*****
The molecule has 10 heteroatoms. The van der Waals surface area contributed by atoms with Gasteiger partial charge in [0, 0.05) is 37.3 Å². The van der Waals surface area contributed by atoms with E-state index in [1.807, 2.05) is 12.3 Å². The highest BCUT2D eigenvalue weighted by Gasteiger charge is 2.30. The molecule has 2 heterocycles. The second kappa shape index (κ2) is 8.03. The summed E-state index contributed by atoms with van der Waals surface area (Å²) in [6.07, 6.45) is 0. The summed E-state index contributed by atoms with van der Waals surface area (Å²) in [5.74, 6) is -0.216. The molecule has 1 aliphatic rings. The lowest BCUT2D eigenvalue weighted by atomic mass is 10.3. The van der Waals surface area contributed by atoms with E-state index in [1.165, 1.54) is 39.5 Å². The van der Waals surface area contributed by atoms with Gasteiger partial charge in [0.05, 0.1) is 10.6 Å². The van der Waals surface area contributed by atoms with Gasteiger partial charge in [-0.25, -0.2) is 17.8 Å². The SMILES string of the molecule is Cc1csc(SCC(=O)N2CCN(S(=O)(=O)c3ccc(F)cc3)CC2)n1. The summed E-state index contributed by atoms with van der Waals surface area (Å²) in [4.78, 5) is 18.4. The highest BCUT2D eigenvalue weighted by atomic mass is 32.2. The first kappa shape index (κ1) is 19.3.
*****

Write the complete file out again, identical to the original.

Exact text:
The molecule has 10 heteroatoms. The van der Waals surface area contributed by atoms with Gasteiger partial charge in [0, 0.05) is 37.3 Å². The van der Waals surface area contributed by atoms with E-state index in [1.807, 2.05) is 12.3 Å². The highest BCUT2D eigenvalue weighted by Gasteiger charge is 2.30. The molecule has 2 heterocycles. The second kappa shape index (κ2) is 8.03. The summed E-state index contributed by atoms with van der Waals surface area (Å²) in [6.07, 6.45) is 0. The summed E-state index contributed by atoms with van der Waals surface area (Å²) in [5.74, 6) is -0.216. The molecule has 1 aliphatic rings. The lowest BCUT2D eigenvalue weighted by atomic mass is 10.3. The van der Waals surface area contributed by atoms with E-state index in [1.165, 1.54) is 39.5 Å². The van der Waals surface area contributed by atoms with Gasteiger partial charge in [0.05, 0.1) is 10.6 Å². The van der Waals surface area contributed by atoms with Gasteiger partial charge in [-0.25, -0.2) is 17.8 Å². The SMILES string of the molecule is Cc1csc(SCC(=O)N2CCN(S(=O)(=O)c3ccc(F)cc3)CC2)n1. The summed E-state index contributed by atoms with van der Waals surface area (Å²) in [4.78, 5) is 18.4. The highest BCUT2D eigenvalue weighted by atomic mass is 32.2. The first kappa shape index (κ1) is 19.3.